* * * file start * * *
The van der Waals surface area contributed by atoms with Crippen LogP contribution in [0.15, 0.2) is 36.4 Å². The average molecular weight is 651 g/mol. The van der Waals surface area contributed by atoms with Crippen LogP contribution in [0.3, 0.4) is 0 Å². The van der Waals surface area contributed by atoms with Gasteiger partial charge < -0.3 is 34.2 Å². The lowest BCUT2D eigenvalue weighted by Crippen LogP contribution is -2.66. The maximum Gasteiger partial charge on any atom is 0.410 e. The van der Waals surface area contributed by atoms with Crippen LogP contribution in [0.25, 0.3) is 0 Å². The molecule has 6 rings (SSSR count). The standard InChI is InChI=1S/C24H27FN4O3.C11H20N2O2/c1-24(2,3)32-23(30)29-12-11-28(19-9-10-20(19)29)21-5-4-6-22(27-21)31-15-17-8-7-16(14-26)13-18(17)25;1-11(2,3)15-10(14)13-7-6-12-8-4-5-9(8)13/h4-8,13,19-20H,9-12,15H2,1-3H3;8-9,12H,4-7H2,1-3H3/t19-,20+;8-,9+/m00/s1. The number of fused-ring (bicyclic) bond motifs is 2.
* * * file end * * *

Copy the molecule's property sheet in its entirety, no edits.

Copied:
The van der Waals surface area contributed by atoms with Crippen LogP contribution in [0.15, 0.2) is 36.4 Å². The average molecular weight is 651 g/mol. The van der Waals surface area contributed by atoms with Crippen LogP contribution in [0.3, 0.4) is 0 Å². The van der Waals surface area contributed by atoms with Gasteiger partial charge < -0.3 is 34.2 Å². The lowest BCUT2D eigenvalue weighted by Crippen LogP contribution is -2.66. The maximum Gasteiger partial charge on any atom is 0.410 e. The van der Waals surface area contributed by atoms with Crippen LogP contribution in [0.25, 0.3) is 0 Å². The molecule has 6 rings (SSSR count). The standard InChI is InChI=1S/C24H27FN4O3.C11H20N2O2/c1-24(2,3)32-23(30)29-12-11-28(19-9-10-20(19)29)21-5-4-6-22(27-21)31-15-17-8-7-16(14-26)13-18(17)25;1-11(2,3)15-10(14)13-7-6-12-8-4-5-9(8)13/h4-8,13,19-20H,9-12,15H2,1-3H3;8-9,12H,4-7H2,1-3H3/t19-,20+;8-,9+/m00/s1. The number of fused-ring (bicyclic) bond motifs is 2.